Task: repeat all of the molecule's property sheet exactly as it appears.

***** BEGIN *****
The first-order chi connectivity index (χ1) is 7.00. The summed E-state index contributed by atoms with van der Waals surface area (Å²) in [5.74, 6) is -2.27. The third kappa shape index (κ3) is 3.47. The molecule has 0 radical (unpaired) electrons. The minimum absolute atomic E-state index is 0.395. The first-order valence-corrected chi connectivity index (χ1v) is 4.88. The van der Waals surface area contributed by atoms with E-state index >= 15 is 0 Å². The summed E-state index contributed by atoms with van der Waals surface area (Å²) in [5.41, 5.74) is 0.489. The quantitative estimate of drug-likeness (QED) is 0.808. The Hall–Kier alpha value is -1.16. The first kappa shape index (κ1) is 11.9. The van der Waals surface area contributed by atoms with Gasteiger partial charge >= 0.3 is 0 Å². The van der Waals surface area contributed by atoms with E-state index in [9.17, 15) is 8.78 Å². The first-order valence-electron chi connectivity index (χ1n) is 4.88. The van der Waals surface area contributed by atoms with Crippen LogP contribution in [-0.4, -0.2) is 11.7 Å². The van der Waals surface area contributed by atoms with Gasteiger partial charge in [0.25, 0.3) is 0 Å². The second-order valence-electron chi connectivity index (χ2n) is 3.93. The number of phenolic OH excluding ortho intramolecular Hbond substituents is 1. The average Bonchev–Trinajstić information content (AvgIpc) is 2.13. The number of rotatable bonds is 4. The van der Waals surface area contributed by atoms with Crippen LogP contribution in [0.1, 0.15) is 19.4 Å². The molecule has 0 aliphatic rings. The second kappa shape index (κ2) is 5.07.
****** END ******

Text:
The first-order chi connectivity index (χ1) is 7.00. The summed E-state index contributed by atoms with van der Waals surface area (Å²) in [5.74, 6) is -2.27. The third kappa shape index (κ3) is 3.47. The molecule has 0 radical (unpaired) electrons. The minimum absolute atomic E-state index is 0.395. The first-order valence-corrected chi connectivity index (χ1v) is 4.88. The van der Waals surface area contributed by atoms with E-state index >= 15 is 0 Å². The summed E-state index contributed by atoms with van der Waals surface area (Å²) in [5.41, 5.74) is 0.489. The quantitative estimate of drug-likeness (QED) is 0.808. The Hall–Kier alpha value is -1.16. The first kappa shape index (κ1) is 11.9. The van der Waals surface area contributed by atoms with Gasteiger partial charge >= 0.3 is 0 Å². The van der Waals surface area contributed by atoms with E-state index in [9.17, 15) is 8.78 Å². The first-order valence-electron chi connectivity index (χ1n) is 4.88. The van der Waals surface area contributed by atoms with Crippen LogP contribution in [-0.4, -0.2) is 11.7 Å². The van der Waals surface area contributed by atoms with Gasteiger partial charge in [0.25, 0.3) is 0 Å². The second-order valence-electron chi connectivity index (χ2n) is 3.93. The number of phenolic OH excluding ortho intramolecular Hbond substituents is 1. The average Bonchev–Trinajstić information content (AvgIpc) is 2.13. The number of rotatable bonds is 4. The van der Waals surface area contributed by atoms with Crippen LogP contribution in [0.1, 0.15) is 19.4 Å². The molecule has 0 aliphatic rings. The second kappa shape index (κ2) is 5.07.